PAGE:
Added to this is the little factor Dennis Wheatley's The Devil Ride Out brings full circle: a lot of what we call "black magick," is... uh, how to put this nicely. Oh, hell. It's pretty much straight up racist and in many cases is a juxtaposition of Ceremonial Magick vs. say, Voodoo. This thought permeates The Devil Rides Out and is what I think makes the novel a very effective tool for analyzing how the failures of our predecessors need to be addressed and brought to the fore-front.

We forgot that the assumptions of the past can continue to rule us if we fail to notice them. "Black Magick" is a concept which best shows how Dion Fortune and Crowley failed at determining aspects of Magick. They are still worthy of our notice, and our praise, but we need to shed their baggage before we can progress onward.

By declaring myself a "Black Magician," I'm openly stating that I'll blaspheme the past to point out it's power over others and try - through humor - to make them cognizant of those factors. Sometimes it works. Sometimes people freak out.

As for "self-destruction" - most of what we call that is a good sorcerer's education. His or her trail by fire. The sometimes slow and painful sacrifices of self unto Self, if you will. A lot of people point at the toxicity in others, and mistake what they might actually be seeing: the seeds of transformation, previously lain dormant, taking root and spreading through one's life as a ripple from a pebble dropped into a deep pond.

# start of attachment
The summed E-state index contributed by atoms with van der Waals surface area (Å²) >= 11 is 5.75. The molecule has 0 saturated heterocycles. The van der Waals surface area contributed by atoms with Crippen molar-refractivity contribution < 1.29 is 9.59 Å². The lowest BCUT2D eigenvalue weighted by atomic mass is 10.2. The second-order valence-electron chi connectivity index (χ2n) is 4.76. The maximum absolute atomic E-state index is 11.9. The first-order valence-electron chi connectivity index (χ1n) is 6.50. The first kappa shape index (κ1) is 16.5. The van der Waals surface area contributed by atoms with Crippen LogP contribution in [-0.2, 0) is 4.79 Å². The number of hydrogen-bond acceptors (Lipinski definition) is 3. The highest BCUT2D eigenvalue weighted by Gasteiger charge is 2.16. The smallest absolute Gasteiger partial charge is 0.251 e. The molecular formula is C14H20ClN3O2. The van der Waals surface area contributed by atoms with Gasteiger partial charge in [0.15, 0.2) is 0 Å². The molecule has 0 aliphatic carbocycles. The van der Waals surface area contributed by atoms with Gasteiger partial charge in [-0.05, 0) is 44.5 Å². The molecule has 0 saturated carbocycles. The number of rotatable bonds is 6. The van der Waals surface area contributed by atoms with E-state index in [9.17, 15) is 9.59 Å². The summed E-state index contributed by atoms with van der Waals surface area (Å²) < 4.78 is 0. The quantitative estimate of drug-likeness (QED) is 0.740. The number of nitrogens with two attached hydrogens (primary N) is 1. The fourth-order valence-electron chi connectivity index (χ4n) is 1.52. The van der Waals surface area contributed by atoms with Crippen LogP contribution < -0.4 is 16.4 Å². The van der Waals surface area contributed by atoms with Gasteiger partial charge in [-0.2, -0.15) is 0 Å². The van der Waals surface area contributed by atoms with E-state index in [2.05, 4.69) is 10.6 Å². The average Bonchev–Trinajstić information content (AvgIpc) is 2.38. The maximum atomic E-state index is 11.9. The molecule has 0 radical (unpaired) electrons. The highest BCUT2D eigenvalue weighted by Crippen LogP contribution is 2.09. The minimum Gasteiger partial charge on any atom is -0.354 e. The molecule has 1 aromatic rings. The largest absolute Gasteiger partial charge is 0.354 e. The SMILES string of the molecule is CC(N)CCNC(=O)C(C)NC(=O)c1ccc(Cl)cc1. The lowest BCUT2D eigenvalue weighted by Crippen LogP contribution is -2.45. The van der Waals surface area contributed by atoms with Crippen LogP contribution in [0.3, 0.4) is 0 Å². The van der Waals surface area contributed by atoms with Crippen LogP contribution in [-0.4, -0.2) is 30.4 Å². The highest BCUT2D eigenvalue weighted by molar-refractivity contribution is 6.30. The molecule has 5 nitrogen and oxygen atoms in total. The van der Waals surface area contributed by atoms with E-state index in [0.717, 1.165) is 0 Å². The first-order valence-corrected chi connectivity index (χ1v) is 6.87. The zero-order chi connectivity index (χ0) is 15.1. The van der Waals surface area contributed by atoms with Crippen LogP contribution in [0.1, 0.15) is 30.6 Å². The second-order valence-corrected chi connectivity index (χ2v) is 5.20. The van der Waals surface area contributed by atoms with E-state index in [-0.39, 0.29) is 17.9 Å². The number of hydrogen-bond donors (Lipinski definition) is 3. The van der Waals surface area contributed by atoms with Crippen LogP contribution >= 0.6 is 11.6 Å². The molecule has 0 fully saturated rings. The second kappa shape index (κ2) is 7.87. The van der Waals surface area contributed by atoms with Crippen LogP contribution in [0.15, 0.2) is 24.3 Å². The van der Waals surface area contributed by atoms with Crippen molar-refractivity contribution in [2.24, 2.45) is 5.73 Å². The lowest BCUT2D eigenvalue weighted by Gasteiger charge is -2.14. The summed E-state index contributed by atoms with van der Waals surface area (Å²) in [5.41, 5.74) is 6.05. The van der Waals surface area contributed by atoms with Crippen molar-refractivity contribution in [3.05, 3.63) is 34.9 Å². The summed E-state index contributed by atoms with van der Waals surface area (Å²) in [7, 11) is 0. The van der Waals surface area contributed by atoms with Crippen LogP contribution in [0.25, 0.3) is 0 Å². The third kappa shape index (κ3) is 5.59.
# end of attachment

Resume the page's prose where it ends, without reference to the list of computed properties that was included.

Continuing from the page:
And they flex forward and backward in time in my estimation.

@Gordon: I haven't. I'll be picking it up when his next book comes out, as I have the odd feeling the two will belong together. The rumors VI had heard seem to allude to this as well. It gave me some new appreciation. But we'll see: I may be wrong in my prognosis and still need to avoid Pete. I'll do my best to with-hold judgment until the Evidence is At Hand, if you will.

Also: I'm totally pig-headed at times, man. It's okay to point it out. I try to remain cognizant of it, but when I fail at that I enjoy when another tries to lend a hand and say: "hey, you need to re-think this." (And sometimes I react badly to that, so be warned. Humor works best, it seems!)